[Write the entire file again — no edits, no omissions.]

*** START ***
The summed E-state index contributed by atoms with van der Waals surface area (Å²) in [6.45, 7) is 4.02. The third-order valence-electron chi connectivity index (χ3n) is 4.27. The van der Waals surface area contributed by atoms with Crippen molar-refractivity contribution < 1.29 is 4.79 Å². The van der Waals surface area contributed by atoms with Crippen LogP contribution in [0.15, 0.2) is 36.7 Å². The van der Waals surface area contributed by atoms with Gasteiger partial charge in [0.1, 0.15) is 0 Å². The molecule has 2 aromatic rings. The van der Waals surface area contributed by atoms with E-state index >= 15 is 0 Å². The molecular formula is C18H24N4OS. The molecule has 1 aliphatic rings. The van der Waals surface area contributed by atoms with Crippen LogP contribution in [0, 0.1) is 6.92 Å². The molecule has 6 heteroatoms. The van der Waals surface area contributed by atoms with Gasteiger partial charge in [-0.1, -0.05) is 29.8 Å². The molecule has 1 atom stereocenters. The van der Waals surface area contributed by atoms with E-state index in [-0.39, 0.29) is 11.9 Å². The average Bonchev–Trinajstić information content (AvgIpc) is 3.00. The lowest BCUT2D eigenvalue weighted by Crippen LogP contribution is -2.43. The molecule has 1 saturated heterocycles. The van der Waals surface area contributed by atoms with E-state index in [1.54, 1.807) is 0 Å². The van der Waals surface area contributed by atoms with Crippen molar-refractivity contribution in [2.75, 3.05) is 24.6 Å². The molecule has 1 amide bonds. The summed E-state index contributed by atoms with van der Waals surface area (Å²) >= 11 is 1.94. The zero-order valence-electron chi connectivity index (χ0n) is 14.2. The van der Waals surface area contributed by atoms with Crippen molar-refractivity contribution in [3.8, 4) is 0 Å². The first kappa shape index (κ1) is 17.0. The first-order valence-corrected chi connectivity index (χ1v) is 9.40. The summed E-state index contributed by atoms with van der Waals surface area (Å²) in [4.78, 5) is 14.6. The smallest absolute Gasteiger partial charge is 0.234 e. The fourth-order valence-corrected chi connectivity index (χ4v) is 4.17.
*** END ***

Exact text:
The summed E-state index contributed by atoms with van der Waals surface area (Å²) in [6.45, 7) is 4.02. The third-order valence-electron chi connectivity index (χ3n) is 4.27. The van der Waals surface area contributed by atoms with Crippen molar-refractivity contribution < 1.29 is 4.79 Å². The van der Waals surface area contributed by atoms with Crippen LogP contribution in [0.15, 0.2) is 36.7 Å². The van der Waals surface area contributed by atoms with Gasteiger partial charge in [0.1, 0.15) is 0 Å². The molecule has 2 aromatic rings. The van der Waals surface area contributed by atoms with E-state index >= 15 is 0 Å². The molecular formula is C18H24N4OS. The molecule has 1 aliphatic rings. The van der Waals surface area contributed by atoms with Crippen LogP contribution in [0, 0.1) is 6.92 Å². The molecule has 6 heteroatoms. The van der Waals surface area contributed by atoms with Gasteiger partial charge in [-0.1, -0.05) is 29.8 Å². The molecule has 1 atom stereocenters. The van der Waals surface area contributed by atoms with E-state index in [-0.39, 0.29) is 11.9 Å². The average Bonchev–Trinajstić information content (AvgIpc) is 3.00. The lowest BCUT2D eigenvalue weighted by Crippen LogP contribution is -2.43. The molecule has 1 saturated heterocycles. The van der Waals surface area contributed by atoms with E-state index in [1.54, 1.807) is 0 Å². The van der Waals surface area contributed by atoms with Crippen molar-refractivity contribution in [2.75, 3.05) is 24.6 Å². The molecule has 1 amide bonds. The summed E-state index contributed by atoms with van der Waals surface area (Å²) >= 11 is 1.94. The zero-order valence-electron chi connectivity index (χ0n) is 14.2. The van der Waals surface area contributed by atoms with Crippen molar-refractivity contribution in [3.8, 4) is 0 Å². The first kappa shape index (κ1) is 17.0. The first-order valence-corrected chi connectivity index (χ1v) is 9.40. The summed E-state index contributed by atoms with van der Waals surface area (Å²) in [4.78, 5) is 14.6. The smallest absolute Gasteiger partial charge is 0.234 e. The fourth-order valence-corrected chi connectivity index (χ4v) is 4.17.